eating gluten for 6 weeks

my daughter has been told she needs to eat gluten for six weeks before they will test her for celiac disease. she went gluten free last year when I was diagnosed with CD. eating gluten makes her very ill. is there another test that can be done that doesn't require eating gluten for 6 weeks?

18 Replies

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  • If you look on the coeliac uk site it gives the six week recommendation. As she is already gf, to get the best diagnosis she will need to reintroduce. Two slices of bread per day i believe is the basic minimum. You could call coeliac uk's helpline for advice.

  • Hi marydoll, well what a predicament, the gold standard test for CD is a biopsy confirming collapsed villi however all coeliac have one of 2 genes or genetic markers and we have members who went gf first then had a genetic test so here's a link to a genetic test lab:

    easydna.co.uk/celiac-diseas...

    I think that you have to think carefully about your daughters options and the easiest is to keep her gf without a full diagnosis, go for the gluten challenge regardless of the impact on a 3 year old or put diagnosis on hold until she is maybe a teenager when teenagers seem to grow out of having coeliac due to the hormonal changes so a challenge then might be much easier for her and she would be old enough to have an input, as its her body.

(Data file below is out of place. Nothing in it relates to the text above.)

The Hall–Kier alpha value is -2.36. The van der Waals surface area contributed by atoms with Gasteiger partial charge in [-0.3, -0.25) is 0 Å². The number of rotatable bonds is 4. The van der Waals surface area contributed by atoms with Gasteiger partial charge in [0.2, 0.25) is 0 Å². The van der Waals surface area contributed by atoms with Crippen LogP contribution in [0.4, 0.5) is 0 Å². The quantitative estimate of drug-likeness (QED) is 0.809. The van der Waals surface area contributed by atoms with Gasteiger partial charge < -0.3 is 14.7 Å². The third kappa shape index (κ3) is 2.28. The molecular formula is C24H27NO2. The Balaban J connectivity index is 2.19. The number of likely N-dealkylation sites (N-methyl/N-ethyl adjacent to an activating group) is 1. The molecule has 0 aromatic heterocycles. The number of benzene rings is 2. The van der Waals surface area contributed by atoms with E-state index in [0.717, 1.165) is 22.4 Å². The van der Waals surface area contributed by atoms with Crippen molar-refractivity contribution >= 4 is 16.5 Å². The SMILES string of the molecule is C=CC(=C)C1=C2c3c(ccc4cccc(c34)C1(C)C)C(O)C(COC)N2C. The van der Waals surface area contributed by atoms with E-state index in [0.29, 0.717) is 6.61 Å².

I would discuss your options with your GP before paying for a private gene test and knowing that gluten has a negative effect on her could outweigh a non coeliac expert advising a gluten challenge as I know that I couldn't do one, so I think that you have to do what you think is best for her now she's been gf for a year.

    Thats my 2p's worth and I wish you well with this.

  • I dont want to get into an argument but the latest belief is that if someone is coeliac - at any age -then unfortunately it is for life. A proper confirmed diagnosis will enable ongoing medical support.

  • Hi Lisahelen, you're absolutely right that being a coeliac is for life, you're also right to want clarification of this as it is an important point.

    What I said was that some coeliac appear to grow out of having CD in adolescence as the hormonal changes seems to override sensitivity to gluten. I obviously had symptoms as a child and grew out of them and then in my mid 20's it all started again and many coeliac have the same experience.

    So my point was as the little girl has responded to a gf diet and is made very ill by gluten now may not be the best time for a diagnosis. In an ideal world a proper diagnosis is for the best so I also agree with that. But we are talking about a 3 year old and then the feelings of guilt etc for mandydoll her mum and in this instance my feelings are that the moment for diagnosis has gone because she has responded to a gf diet and a gluten challenge would indeed be a challenge for the whole family.